Story by Matt Rea | Photos by John Ulan
As a young woman who lived with a severe stutter, Anna Schwartz turned to music to express herself. ISTAR helped her find fluency beyond the piano
At the piano, Anna Schwartz doesn’t stutter. Sitting by the window in her Winnipeg home, her fingers dance across the keys, filling the air with Tchaikovsky. She’s playing August: Harvest, a piece she learned more than 20 years ago as a teenager auditioning for admission to the Ufa College of Fine Arts in Russia. The music, a mix of abrupt staccato and smooth legato, describes the harvest scene in ways that, for many years, Anna’s words never could: the urgency of peasant farmers, the rattling of carts, the smell of tall rye.
As a child in Ufa, Anna practised piano for six hours a day, working toward her dream of becoming a concert pianist. Where many children resist practising, Anna did so happily: living with a severe stutter, she was more comfortable expressing herself through music than speech. When she spoke, she stumbled over individual words, struggled to get through sentences and strained to add emphasis and inflection to what she was saying.
“I was always the one who people [had to] speak for,” Anna says, seated at the piano stool. Her stutter is now barely noticeable.
“We use our speech to show what we feel, to show what we mean,” she says. “When I stutter, I’m not able to show the emotion behind what I’m saying. I might have a particular message in mind but it comes out very different because I’m not showing the intonation when I’m struggling through the words.”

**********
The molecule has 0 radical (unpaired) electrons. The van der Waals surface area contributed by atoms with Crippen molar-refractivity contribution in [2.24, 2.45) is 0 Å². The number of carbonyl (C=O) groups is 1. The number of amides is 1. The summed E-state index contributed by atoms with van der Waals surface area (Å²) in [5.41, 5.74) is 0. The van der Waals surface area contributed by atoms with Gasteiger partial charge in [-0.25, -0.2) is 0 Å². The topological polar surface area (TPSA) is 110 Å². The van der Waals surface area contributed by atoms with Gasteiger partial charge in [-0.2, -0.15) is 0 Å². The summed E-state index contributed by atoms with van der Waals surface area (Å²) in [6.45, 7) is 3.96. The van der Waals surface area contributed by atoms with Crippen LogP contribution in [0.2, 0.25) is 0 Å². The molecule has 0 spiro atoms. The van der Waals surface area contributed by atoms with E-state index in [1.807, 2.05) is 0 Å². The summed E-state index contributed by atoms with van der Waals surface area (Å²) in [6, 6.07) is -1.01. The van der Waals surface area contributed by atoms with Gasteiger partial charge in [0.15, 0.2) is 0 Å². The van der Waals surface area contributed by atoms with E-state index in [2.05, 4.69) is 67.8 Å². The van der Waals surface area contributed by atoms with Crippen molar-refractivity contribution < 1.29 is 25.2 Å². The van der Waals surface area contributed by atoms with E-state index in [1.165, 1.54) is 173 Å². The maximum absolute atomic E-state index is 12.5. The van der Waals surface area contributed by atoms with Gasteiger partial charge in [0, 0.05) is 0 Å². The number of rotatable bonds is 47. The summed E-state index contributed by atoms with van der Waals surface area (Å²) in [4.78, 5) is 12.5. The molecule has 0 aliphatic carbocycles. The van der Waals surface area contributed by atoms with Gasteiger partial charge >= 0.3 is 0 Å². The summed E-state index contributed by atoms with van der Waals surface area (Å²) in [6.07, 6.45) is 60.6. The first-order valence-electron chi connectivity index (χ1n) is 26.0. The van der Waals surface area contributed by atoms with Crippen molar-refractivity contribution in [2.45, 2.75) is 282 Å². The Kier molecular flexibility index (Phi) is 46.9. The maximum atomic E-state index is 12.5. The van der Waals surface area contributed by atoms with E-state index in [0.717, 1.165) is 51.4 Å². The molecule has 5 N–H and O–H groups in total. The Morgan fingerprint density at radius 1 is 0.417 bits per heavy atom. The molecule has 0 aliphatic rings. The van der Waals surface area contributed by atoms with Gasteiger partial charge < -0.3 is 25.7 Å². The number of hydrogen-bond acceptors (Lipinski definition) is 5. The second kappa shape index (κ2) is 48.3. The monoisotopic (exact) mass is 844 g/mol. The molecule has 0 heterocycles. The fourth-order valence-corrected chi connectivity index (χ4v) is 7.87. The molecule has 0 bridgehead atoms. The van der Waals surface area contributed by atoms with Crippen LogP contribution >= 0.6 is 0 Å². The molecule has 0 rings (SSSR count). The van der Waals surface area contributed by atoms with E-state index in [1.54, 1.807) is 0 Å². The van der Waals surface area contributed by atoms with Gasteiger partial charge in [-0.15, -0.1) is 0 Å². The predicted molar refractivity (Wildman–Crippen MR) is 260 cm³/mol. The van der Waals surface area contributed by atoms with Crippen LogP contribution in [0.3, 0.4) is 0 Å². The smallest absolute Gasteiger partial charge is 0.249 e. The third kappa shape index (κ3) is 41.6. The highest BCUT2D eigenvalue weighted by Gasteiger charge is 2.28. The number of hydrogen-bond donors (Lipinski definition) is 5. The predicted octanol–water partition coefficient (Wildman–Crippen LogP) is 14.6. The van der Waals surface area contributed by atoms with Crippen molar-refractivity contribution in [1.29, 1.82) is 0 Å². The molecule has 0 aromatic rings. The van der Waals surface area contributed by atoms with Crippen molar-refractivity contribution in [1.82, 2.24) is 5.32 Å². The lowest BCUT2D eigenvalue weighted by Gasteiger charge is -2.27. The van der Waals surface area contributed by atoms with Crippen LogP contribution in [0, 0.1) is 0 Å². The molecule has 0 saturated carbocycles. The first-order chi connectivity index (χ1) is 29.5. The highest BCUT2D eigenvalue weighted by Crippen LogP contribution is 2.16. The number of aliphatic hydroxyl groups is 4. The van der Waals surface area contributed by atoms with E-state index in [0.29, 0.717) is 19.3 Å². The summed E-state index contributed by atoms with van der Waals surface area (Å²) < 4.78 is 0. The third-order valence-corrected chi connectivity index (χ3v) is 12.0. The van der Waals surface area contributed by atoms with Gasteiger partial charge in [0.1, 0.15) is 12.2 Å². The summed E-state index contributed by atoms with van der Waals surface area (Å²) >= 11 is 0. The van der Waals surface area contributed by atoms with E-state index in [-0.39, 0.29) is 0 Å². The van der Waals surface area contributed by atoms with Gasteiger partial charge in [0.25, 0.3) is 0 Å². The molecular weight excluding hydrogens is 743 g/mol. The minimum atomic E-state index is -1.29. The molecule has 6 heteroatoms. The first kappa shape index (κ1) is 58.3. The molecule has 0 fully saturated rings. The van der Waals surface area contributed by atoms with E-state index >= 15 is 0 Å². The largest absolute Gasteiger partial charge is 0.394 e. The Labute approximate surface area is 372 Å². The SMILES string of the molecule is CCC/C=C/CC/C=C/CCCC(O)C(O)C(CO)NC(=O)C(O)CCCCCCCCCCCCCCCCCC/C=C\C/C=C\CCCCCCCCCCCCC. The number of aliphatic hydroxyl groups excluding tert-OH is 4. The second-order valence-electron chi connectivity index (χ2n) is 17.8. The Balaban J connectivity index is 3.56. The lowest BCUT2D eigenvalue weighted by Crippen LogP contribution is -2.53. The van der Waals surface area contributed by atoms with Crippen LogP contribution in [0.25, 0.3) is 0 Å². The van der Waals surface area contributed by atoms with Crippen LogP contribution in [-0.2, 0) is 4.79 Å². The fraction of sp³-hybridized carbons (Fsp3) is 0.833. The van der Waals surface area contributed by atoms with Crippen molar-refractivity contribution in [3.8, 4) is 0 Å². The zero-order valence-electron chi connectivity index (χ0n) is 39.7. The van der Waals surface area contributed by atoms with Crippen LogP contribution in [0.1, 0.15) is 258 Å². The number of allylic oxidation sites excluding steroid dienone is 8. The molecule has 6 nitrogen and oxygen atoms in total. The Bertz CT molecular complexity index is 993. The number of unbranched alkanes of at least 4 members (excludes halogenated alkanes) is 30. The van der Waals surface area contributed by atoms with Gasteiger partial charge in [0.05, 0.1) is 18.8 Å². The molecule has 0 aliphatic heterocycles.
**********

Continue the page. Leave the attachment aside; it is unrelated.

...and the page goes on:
Things got more complicated when Anna, along with her sister and mother, moved to Canada. The normal challenges of high school were compounded by multiple barriers to communication. Not only did her classmates speak a different language, but Anna’s stutter grew so severe she could barely utter a word.
“It was horrible,” she says. “I couldn’t understand what was going on. That whole first year I basically couldn’t speak at all. It was very hard to make friends.”
Again, music helped her cope. A teacher discovered her talent at the piano and invited her to be the choir accompanist. For Anna, a girl who normally ate lunch alone, choir rehearsals were a welcome diversion.
In 1997, when Anna was 18, a friend who also stuttered told her about the Institute for Stuttering Treatment and Research at the University of Alberta’s Faculty of Rehabilitation Medicine. Since 1986, ISTAR has helped close to 3,000 clients improve their speech.
ISTAR was the answer, but it was in Edmonton, and Anna’s family in Winnipeg had very little money. Support from ISTAR’s FAST Fund and from Winnipeg’s Jewish Child and Family Service allowed Anna to fly to Edmonton and attend a four-week intensive clinic.
She began therapy at ISTAR that summer and caught on quickly. The treatment required constant practice and discipline, both of which Anna excelled at because of her music training. She seized any opportunity to work on the fluency methods she learned at ISTAR, such as controlling her breathing or pacing her articulation. “I would go out on the street and just practise, talking to strangers.”
After ISTAR, life changed for Anna. She became more confident in her speech and more capable in social situations. She graduated from high school and university. Inspired by the impact ISTAR and its therapists had on her life, she chose to pursue a career helping others. She is now enrolled in medical school and has six children.
“Before, when I stuttered, it felt like I was in a cage. ISTAR helped me to get out of the cage,” she says. “ISTAR allowed me to dream.”
Anna is still deeply connected to music — all of her children play and there is a music room in their home (above) — but it’s no longer the only way she expresses herself. She connects with others and shows her emotions through speech. That’s something she never dreamed of doing.
ISTAR helps people conquer their speaking difficulties and lead successful lives. The institute has earned a global reputation for its transformative impact as both a research and treatment facility, thanks in part to the generous support of donors including the Alberta Elks Foundation/Elks & Royal Purple Lodges, the Elks & Royal Purple Fund for Children and the Boberg family.
To learn more about how to support ISTAR, contact John Voyer at 780-248-5781 or firstname.lastname@example.org